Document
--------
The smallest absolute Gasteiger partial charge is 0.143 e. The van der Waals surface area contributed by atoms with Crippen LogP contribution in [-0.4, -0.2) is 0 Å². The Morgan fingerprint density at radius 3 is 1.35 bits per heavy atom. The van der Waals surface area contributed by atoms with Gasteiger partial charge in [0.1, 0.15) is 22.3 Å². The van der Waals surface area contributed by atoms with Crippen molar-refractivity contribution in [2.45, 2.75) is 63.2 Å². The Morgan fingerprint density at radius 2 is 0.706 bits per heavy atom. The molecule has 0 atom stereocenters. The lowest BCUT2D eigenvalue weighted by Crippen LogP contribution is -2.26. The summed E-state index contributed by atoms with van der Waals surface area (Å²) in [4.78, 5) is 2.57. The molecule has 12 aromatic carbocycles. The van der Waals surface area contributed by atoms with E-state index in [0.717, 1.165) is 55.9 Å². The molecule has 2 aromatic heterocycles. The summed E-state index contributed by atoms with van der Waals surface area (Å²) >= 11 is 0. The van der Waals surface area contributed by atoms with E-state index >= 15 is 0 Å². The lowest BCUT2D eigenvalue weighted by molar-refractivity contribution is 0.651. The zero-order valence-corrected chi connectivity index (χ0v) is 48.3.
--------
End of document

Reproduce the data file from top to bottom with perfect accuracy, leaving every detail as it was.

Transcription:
The smallest absolute Gasteiger partial charge is 0.143 e. The van der Waals surface area contributed by atoms with Crippen LogP contribution in [-0.4, -0.2) is 0 Å². The Morgan fingerprint density at radius 3 is 1.35 bits per heavy atom. The van der Waals surface area contributed by atoms with Gasteiger partial charge in [0.1, 0.15) is 22.3 Å². The van der Waals surface area contributed by atoms with Crippen molar-refractivity contribution in [2.45, 2.75) is 63.2 Å². The Morgan fingerprint density at radius 2 is 0.706 bits per heavy atom. The molecule has 0 atom stereocenters. The lowest BCUT2D eigenvalue weighted by Crippen LogP contribution is -2.26. The summed E-state index contributed by atoms with van der Waals surface area (Å²) in [4.78, 5) is 2.57. The molecule has 12 aromatic carbocycles. The van der Waals surface area contributed by atoms with E-state index in [0.717, 1.165) is 55.9 Å². The molecule has 2 aromatic heterocycles. The summed E-state index contributed by atoms with van der Waals surface area (Å²) >= 11 is 0. The van der Waals surface area contributed by atoms with E-state index >= 15 is 0 Å². The lowest BCUT2D eigenvalue weighted by molar-refractivity contribution is 0.651. The zero-order valence-corrected chi connectivity index (χ0v) is 48.3.